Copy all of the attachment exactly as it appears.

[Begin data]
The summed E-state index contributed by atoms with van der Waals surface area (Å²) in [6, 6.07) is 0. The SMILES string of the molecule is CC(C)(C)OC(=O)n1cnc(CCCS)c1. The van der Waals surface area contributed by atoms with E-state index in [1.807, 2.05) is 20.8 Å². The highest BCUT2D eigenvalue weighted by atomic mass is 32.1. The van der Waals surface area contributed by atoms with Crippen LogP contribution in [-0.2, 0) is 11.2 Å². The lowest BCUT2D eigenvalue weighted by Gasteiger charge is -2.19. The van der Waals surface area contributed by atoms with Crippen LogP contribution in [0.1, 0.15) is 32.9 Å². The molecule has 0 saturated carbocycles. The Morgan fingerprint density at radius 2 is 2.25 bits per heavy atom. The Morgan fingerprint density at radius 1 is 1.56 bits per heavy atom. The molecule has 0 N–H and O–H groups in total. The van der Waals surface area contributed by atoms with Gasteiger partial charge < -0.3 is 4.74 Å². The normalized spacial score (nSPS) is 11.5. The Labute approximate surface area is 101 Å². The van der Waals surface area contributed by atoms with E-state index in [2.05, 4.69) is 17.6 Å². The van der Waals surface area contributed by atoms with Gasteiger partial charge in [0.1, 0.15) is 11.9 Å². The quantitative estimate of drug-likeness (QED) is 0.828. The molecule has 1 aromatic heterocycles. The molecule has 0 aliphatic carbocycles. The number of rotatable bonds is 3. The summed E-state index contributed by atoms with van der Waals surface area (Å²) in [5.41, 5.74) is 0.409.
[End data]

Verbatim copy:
The summed E-state index contributed by atoms with van der Waals surface area (Å²) in [6, 6.07) is 0. The SMILES string of the molecule is CC(C)(C)OC(=O)n1cnc(CCCS)c1. The van der Waals surface area contributed by atoms with E-state index in [1.807, 2.05) is 20.8 Å². The highest BCUT2D eigenvalue weighted by atomic mass is 32.1. The van der Waals surface area contributed by atoms with Crippen LogP contribution in [-0.2, 0) is 11.2 Å². The lowest BCUT2D eigenvalue weighted by Gasteiger charge is -2.19. The van der Waals surface area contributed by atoms with Crippen LogP contribution in [0.1, 0.15) is 32.9 Å². The molecule has 0 saturated carbocycles. The Morgan fingerprint density at radius 2 is 2.25 bits per heavy atom. The Morgan fingerprint density at radius 1 is 1.56 bits per heavy atom. The molecule has 0 N–H and O–H groups in total. The van der Waals surface area contributed by atoms with Gasteiger partial charge < -0.3 is 4.74 Å². The normalized spacial score (nSPS) is 11.5. The Labute approximate surface area is 101 Å². The van der Waals surface area contributed by atoms with E-state index in [2.05, 4.69) is 17.6 Å². The van der Waals surface area contributed by atoms with Gasteiger partial charge in [0.1, 0.15) is 11.9 Å². The quantitative estimate of drug-likeness (QED) is 0.828. The molecule has 1 aromatic heterocycles. The molecule has 0 aliphatic carbocycles. The number of rotatable bonds is 3. The summed E-state index contributed by atoms with van der Waals surface area (Å²) in [5.41, 5.74) is 0.409.